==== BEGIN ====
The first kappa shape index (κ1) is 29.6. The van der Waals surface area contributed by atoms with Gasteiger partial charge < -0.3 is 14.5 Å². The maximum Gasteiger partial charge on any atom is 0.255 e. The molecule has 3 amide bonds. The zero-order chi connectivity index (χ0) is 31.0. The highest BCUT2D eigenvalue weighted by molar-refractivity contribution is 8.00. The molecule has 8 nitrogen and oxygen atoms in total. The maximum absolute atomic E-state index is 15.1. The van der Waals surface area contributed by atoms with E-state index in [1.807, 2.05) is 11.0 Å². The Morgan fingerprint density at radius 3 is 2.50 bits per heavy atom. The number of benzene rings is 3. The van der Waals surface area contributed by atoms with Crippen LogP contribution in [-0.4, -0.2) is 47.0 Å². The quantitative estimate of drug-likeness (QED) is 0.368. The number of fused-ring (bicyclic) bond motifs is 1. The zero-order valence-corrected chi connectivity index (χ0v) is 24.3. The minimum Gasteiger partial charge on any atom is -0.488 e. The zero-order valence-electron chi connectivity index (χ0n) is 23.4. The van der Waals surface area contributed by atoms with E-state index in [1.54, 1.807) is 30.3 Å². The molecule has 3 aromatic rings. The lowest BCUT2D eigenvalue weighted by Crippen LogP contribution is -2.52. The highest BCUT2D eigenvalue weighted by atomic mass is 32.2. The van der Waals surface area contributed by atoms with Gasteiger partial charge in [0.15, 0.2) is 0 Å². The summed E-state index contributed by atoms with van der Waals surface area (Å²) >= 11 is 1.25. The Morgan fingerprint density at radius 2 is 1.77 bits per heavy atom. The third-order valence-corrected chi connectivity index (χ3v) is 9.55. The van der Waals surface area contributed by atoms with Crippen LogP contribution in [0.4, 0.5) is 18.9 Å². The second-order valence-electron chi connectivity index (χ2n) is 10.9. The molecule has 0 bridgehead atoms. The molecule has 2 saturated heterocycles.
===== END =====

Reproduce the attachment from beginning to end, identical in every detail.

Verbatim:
The first kappa shape index (κ1) is 29.6. The van der Waals surface area contributed by atoms with Gasteiger partial charge < -0.3 is 14.5 Å². The maximum Gasteiger partial charge on any atom is 0.255 e. The molecule has 3 amide bonds. The zero-order chi connectivity index (χ0) is 31.0. The highest BCUT2D eigenvalue weighted by molar-refractivity contribution is 8.00. The molecule has 8 nitrogen and oxygen atoms in total. The maximum absolute atomic E-state index is 15.1. The van der Waals surface area contributed by atoms with E-state index in [1.807, 2.05) is 11.0 Å². The Morgan fingerprint density at radius 3 is 2.50 bits per heavy atom. The number of benzene rings is 3. The van der Waals surface area contributed by atoms with Crippen LogP contribution in [-0.4, -0.2) is 47.0 Å². The quantitative estimate of drug-likeness (QED) is 0.368. The number of fused-ring (bicyclic) bond motifs is 1. The zero-order valence-corrected chi connectivity index (χ0v) is 24.3. The minimum Gasteiger partial charge on any atom is -0.488 e. The zero-order valence-electron chi connectivity index (χ0n) is 23.4. The van der Waals surface area contributed by atoms with E-state index in [1.54, 1.807) is 30.3 Å². The molecule has 3 aromatic rings. The lowest BCUT2D eigenvalue weighted by Crippen LogP contribution is -2.52. The highest BCUT2D eigenvalue weighted by atomic mass is 32.2. The van der Waals surface area contributed by atoms with Gasteiger partial charge in [0.15, 0.2) is 0 Å². The summed E-state index contributed by atoms with van der Waals surface area (Å²) >= 11 is 1.25. The Morgan fingerprint density at radius 2 is 1.77 bits per heavy atom. The third-order valence-corrected chi connectivity index (χ3v) is 9.55. The van der Waals surface area contributed by atoms with Crippen LogP contribution in [0.4, 0.5) is 18.9 Å². The second-order valence-electron chi connectivity index (χ2n) is 10.9. The molecule has 0 bridgehead atoms. The molecule has 2 saturated heterocycles.